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Comment: Re:It's all about the networking (Score 0) 182

by drjuggler (#47966649) Attached to: Ask Slashdot: Who Should Pay Costs To Attend Conferences?

Also, if the OP is going to local conferences already, does he/she network with people there? Could they also be interested in this tech? A good way to network and save money is to find someone to share a hotel room with. I find that conferences aren't useful for me unless I'm presenting because I'm really shy and it's something that I (and the OP, from the sound of it) need to get over.

Comment: Re:Making a game and PLAYING a game are NOT the sa (Score 1) 733

by drjuggler (#31906998) Attached to: Roger Ebert On Why Video Games Can Never Be Art
Making anything is a craft. His point was that when these products are meant to be interactive and the audience is meant to fulfill a set of predetermined outcomes then any art associated with this is incidental. You could have Shakespeare write the backstories for every piece in a chess game, have a romance between a rook and the enemy queen, and he would have made art based on chess whereas the game itself would still remain chess.

Comment: Re:Is it me or is he sounding more desperate? (Score 1) 733

by drjuggler (#31906226) Attached to: Roger Ebert On Why Video Games Can Never Be Art

Good art is subjective. Art itself is not.

This is why people like us can't have a conversation with an art critic. From my perspective I could have the most exquisite ceramic teapot in the shape of a bird but the fact that I use it to make tea precludes it from being art until I set it back on the shelf. And I think this is where I agree with Ebert -- the moment I start interacting with your game I start thinking of how to beat it and any half-assed dialogue that your characters have on the state of the human condition becomes a distraction. The interactivity is a layer *on top of* whatever non-interactive art may be present in your game. When I play through the dialogue trees and watching the cut scenes in Grim Fandango I will certainly claim that I'm experiencing art. But when I have to actually interact with the environments and inventory I must come to grips that I'm controlling a very frustrating game.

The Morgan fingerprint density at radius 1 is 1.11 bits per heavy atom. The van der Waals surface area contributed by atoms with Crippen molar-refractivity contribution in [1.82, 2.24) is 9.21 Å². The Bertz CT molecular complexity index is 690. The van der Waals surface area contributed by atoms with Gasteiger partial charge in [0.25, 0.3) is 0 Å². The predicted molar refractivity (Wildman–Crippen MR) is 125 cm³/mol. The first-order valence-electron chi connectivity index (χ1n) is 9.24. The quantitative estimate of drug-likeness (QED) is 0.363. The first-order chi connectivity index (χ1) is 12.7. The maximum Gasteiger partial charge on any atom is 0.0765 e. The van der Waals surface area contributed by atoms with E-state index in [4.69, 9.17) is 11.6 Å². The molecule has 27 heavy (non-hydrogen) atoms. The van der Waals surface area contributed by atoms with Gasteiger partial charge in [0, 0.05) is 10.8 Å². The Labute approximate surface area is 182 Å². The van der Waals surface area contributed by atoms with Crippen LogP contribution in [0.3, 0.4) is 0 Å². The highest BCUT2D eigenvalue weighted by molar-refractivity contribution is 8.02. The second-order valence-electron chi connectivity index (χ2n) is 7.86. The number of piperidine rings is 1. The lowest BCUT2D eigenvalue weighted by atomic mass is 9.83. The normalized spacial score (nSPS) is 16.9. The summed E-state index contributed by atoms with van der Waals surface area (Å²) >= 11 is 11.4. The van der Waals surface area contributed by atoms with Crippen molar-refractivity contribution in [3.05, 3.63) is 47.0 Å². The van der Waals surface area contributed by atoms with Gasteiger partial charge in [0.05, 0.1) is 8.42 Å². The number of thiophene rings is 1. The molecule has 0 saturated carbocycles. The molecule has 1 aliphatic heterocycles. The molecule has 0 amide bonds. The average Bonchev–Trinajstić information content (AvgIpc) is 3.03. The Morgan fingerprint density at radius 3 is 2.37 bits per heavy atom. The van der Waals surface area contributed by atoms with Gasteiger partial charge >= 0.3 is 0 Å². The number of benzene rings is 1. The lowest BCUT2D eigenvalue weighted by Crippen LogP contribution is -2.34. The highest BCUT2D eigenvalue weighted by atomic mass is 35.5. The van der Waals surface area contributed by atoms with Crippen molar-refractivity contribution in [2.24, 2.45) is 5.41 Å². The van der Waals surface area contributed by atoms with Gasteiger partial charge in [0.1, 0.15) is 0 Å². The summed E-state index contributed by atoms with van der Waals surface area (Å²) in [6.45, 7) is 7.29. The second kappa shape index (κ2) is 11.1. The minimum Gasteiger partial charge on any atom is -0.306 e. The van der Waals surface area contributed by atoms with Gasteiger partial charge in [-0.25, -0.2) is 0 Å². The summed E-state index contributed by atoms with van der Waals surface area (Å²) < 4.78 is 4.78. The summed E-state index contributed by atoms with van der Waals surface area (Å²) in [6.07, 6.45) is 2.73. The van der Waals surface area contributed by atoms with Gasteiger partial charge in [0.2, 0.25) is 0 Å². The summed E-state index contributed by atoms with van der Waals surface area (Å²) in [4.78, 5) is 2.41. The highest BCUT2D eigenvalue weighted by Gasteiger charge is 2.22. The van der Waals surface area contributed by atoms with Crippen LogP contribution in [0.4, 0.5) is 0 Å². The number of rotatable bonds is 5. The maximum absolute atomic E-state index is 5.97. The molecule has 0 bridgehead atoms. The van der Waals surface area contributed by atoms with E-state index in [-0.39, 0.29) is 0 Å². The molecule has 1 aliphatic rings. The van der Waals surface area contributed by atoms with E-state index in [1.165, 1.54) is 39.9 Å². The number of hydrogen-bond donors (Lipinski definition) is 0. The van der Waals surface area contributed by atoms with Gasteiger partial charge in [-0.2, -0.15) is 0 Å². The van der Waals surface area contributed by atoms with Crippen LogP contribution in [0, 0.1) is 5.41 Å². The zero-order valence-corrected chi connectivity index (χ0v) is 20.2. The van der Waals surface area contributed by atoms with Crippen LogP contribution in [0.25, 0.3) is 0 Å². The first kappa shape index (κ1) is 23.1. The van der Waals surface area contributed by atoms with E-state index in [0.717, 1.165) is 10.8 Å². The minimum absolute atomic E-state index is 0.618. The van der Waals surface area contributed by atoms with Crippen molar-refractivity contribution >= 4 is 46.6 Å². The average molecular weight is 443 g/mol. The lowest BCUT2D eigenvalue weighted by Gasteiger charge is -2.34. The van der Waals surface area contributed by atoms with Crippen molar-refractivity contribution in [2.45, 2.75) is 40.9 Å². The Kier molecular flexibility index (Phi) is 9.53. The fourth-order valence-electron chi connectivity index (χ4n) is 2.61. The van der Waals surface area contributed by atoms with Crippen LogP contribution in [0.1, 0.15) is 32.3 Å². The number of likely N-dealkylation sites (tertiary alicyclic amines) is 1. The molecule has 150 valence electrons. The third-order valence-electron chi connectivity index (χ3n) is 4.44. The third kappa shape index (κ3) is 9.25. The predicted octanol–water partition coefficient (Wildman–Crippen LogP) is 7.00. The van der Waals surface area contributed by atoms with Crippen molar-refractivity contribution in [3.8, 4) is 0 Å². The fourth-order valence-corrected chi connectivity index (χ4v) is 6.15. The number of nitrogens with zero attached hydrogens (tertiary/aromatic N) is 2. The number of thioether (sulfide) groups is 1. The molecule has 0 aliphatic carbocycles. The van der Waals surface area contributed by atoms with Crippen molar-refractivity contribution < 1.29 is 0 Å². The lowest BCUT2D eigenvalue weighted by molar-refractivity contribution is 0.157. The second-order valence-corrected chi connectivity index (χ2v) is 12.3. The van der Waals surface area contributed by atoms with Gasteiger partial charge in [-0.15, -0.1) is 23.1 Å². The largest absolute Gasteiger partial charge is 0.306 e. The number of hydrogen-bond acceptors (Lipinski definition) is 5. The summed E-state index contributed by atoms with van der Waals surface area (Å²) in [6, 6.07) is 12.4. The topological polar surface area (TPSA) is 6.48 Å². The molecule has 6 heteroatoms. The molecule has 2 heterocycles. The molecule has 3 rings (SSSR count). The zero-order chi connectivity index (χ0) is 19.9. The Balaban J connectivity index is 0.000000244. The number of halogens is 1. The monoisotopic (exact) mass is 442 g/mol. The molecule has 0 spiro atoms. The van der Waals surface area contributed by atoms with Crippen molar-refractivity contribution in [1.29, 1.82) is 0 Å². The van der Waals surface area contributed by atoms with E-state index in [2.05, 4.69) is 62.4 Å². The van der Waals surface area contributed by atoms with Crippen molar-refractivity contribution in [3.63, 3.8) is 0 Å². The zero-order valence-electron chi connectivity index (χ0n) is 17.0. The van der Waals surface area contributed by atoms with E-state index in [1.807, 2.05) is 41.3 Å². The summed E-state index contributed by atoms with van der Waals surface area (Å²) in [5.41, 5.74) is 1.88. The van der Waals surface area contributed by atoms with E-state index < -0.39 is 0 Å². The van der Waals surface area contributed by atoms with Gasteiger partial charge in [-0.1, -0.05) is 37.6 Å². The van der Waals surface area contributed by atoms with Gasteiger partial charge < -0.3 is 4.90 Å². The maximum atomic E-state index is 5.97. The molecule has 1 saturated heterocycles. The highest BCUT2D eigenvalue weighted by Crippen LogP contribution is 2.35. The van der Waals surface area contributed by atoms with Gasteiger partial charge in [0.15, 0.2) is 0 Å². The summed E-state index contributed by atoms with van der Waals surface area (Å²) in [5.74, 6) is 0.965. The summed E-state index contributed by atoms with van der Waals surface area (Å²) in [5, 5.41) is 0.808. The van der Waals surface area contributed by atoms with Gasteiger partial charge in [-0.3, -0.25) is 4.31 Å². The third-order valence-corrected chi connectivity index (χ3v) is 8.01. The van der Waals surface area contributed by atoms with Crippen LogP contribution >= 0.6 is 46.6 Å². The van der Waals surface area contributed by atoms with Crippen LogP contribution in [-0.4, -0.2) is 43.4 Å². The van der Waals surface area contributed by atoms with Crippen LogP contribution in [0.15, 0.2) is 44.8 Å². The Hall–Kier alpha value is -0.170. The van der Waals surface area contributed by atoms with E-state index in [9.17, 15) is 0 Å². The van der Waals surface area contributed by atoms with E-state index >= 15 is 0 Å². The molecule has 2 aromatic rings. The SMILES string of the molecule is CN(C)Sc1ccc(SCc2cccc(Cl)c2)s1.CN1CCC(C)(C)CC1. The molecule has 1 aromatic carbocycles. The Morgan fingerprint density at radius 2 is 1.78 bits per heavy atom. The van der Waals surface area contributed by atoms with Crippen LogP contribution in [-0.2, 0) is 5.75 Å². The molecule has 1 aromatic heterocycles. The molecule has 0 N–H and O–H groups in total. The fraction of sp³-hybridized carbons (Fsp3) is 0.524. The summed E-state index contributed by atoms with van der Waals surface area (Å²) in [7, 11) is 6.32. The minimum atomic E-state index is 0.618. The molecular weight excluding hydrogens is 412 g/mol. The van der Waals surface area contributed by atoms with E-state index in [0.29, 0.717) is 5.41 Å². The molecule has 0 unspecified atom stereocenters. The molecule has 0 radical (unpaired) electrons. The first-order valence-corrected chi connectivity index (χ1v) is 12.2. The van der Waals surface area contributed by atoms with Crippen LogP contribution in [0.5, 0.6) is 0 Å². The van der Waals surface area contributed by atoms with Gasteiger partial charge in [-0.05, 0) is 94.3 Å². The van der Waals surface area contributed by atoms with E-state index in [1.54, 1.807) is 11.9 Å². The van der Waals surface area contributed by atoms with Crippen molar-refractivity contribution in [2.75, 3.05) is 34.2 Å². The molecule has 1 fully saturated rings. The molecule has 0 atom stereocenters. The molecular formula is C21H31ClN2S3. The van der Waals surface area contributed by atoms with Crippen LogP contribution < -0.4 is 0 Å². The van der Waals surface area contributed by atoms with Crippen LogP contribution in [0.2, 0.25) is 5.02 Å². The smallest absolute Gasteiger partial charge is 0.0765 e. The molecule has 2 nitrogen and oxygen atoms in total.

Comment: Re:Is it me or is he sounding more desperate? (Score 1) 733

by drjuggler (#31905926) Attached to: Roger Ebert On Why Video Games Can Never Be Art
The TFA is a specific response to Kellee Santiago's TED presentation that "video games are art." After seeing the presentation I think that she's having a lot harder time making her case. Games have always been a consumer product with an eye to a market and they have always attracted skilled and creative craftspeople. At what point does a 'craft' become an 'art'? My Settlers of Catan game isn't art and playing it on my computer doesn't make it art. This is where she starts splitting hairs and this is why Ebert brings out the literature and music angle.

Ubisoft's Authentication Servers Go Down 634

Posted by kdawson
from the single-point-of-well-you-know dept.
ZuchinniOne writes "With Ubisoft's fantastically awful new DRM you must be online and logged in to their servers to play the games you buy. Not only was this DRM broken the very first day it was released, but now their authentication servers have failed so absolutely that no-one who legally bought their games can play them. 'At around 8am GMT, people began to complain in the Assassin's Creed 2 forum that they couldn't access the Ubisoft servers and were unable to play their games.' One can only hope that this utter failure will help to stem the tide of bad DRM."

8-Year Fan-Made Game Project Shut Down By Activision 265

Posted by Soulskill
from the of-doors-and-ways-out dept.
An anonymous reader writes "Activision, after acquiring Vivendi, became the new copyright holder of the classic King's Quest series of adventure game. They have now issued a cease and desist order to a team which has worked for eight years on a fan-made project initially dubbed a sequel to the last official installment, King's Quest 8. This stands against the fact that Vivendi granted a non-commercial license to the team, subject to Vivendi's approval of the game after submission. After the acquisition, key team members had indicated on the game's forums (now stripped of their original content by order of Activision) that Activision had given the indication that it intended to keep its current fan-game licenses, but was not interested in issuing new ones."

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